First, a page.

Also missing from Young is what the Supreme Court said about the right to carry in 1857’s Dred Scott v. Sandford. Young cites Dred Scott while observing that the early Supreme Court rarely exercised its power of judicial review of federal statutes. Yet Young neglects to mention that one of Chief Justice Taney’s reasons for holding that free blacks were not citizens was that if they were, they would have the right to “keep and carry arms wherever they went.”
English legal history
Young‘s lengthy survey of legal history begins in medieval England. The thesis of Young is that the 1328 Statute of Northampton outlawed all gun carrying except by persons in government service. Further, argues Young, the prohibition against carrying was part of English law ever since, was adopted in the American colonies, and continued to be widely enforced to prohibit carry well into the nineteenth century in the United States.
The problem with the thesis is that after 1600, the English courts did not so interpret the Statute. Rather it was applied only to carriers who caused a breach of the peace that terrorized the public.
According to the Ninth Circuit, the 1615 King’s Bench case Chune v. Piott concluded that sheriffs could arrest a person carrying arms in public “notwithstanding he doth not break the peace.” Justice Croke’s seriatem opinion, however, reads
[I]f contrary to the Statute of Northampton, he sees any one to carry weapons in the high-way, to the terror of the King’s people; he ought to take him, and arrest him, notwithstanding he doth not break the peace in his presence. (emphasis added).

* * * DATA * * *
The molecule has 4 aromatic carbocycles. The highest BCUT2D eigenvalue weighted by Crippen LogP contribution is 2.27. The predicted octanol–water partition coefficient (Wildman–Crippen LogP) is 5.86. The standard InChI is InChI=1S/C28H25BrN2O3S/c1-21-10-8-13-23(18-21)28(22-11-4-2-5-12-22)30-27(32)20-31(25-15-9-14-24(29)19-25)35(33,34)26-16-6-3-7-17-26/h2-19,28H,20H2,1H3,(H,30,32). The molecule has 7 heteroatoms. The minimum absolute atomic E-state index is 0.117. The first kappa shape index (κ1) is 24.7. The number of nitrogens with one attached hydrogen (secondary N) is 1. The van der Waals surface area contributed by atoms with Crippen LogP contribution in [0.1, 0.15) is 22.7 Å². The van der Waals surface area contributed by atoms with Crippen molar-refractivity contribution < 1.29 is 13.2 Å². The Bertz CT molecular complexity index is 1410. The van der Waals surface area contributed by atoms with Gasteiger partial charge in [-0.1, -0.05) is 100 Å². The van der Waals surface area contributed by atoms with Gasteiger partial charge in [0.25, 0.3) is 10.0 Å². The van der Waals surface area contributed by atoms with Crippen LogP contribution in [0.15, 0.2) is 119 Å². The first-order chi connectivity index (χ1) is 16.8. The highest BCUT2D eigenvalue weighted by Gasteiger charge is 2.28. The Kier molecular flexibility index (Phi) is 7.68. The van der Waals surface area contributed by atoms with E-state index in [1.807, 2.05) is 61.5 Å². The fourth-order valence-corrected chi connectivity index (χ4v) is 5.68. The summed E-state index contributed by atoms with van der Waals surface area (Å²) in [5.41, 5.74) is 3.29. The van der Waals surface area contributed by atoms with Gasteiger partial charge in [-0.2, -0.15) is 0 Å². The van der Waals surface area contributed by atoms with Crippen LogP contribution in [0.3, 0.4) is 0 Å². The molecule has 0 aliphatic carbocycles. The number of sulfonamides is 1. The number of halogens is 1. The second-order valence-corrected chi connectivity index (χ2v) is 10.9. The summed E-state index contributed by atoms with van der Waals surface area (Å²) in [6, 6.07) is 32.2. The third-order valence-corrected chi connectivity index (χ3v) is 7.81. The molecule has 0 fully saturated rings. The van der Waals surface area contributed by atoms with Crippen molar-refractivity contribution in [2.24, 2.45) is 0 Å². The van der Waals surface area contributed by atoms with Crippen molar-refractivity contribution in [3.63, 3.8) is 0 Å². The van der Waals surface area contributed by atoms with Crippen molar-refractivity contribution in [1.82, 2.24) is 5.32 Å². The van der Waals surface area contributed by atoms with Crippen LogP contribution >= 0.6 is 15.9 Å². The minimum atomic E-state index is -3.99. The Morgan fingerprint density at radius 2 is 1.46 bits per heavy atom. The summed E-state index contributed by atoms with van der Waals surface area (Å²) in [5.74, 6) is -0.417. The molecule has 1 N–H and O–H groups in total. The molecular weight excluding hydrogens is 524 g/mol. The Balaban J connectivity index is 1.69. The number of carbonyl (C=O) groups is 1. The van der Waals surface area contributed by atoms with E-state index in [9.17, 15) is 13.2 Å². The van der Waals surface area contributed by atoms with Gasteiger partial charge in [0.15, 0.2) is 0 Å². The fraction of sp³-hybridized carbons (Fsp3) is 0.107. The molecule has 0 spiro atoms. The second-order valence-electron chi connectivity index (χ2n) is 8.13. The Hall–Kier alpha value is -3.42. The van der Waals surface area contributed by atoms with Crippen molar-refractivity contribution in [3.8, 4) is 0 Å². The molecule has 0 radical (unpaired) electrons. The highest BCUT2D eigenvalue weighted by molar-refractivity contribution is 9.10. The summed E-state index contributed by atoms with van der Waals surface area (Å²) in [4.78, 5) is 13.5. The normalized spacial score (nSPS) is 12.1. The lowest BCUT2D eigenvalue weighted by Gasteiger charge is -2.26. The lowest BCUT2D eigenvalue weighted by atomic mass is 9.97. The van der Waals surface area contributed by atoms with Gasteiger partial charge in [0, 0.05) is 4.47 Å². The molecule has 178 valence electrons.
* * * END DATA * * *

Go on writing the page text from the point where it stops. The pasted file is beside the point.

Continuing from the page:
Justice Houghton’s opinion adds that the sheriff may arrest someone, “upon suspition.”
By omitting “in his presence,” Young turns Chune‘s actual rule (sheriffs can arrest even if they did not see the breach of the peace) into a different rule (sheriffs can arrest when there is no breach of the peace).
The leading case on the Statute of Northampton was Sir John Knight’s Case, from 1686. Sir John Knight was a Protestant member of the Church of England and loved doing what he could to assist enforcement of the statutes that outlawed Catholic religious practice. After he helped break up a secret Catholic mass, some Catholics beat him up, and on other occasion assaulted a poor elderly woman who would not reveal Knight’s location. For defense, Knight carried a blunderbuss when he went to Protestant church one Sunday. King James II was a Catholic, and he personally ordered the Attorney General to prosecute Knight for violating the Statute of Northampton.
As trial, the Chief Justice of the King’s Bench observed that the Statute of Northampton had “almost gone in desuetudinem.” Or in English, desuetude. That is, the law had long been unenforced and ignored–similar to the old laws in several states against certain sex acts that were discussed by the U.S. Supreme Court in Lawrence v. Texas; they were unenforced for so long that the Court found them legally unenforceable. The Chief Justice continued: “yet where the crime shall appear to be malo animo, it will come within the Act” Malo animo means “with evil intent; with malice.” (Black’s Law Dict. 2014).
The Ninth Circuit describes another statement by the Chief Justice, as if it contradicted what the Chief Justice said above: “According to another reporter, the Chief Justice of the King’s Bench opined that the meaning of the Statute of Northampton was to punish those who go armed.” On the cited page of English Reports:
The Chief Justice also said, the meaning of the statute of 2 Edw. 3, c. 3 [Northampton], was to punish people who go armed to terrify the King’s subjects. It is likewise a great offence at the common law, as if the King were not able or willing to protect his subjects; and therefore this Act is but an affirmance of that law.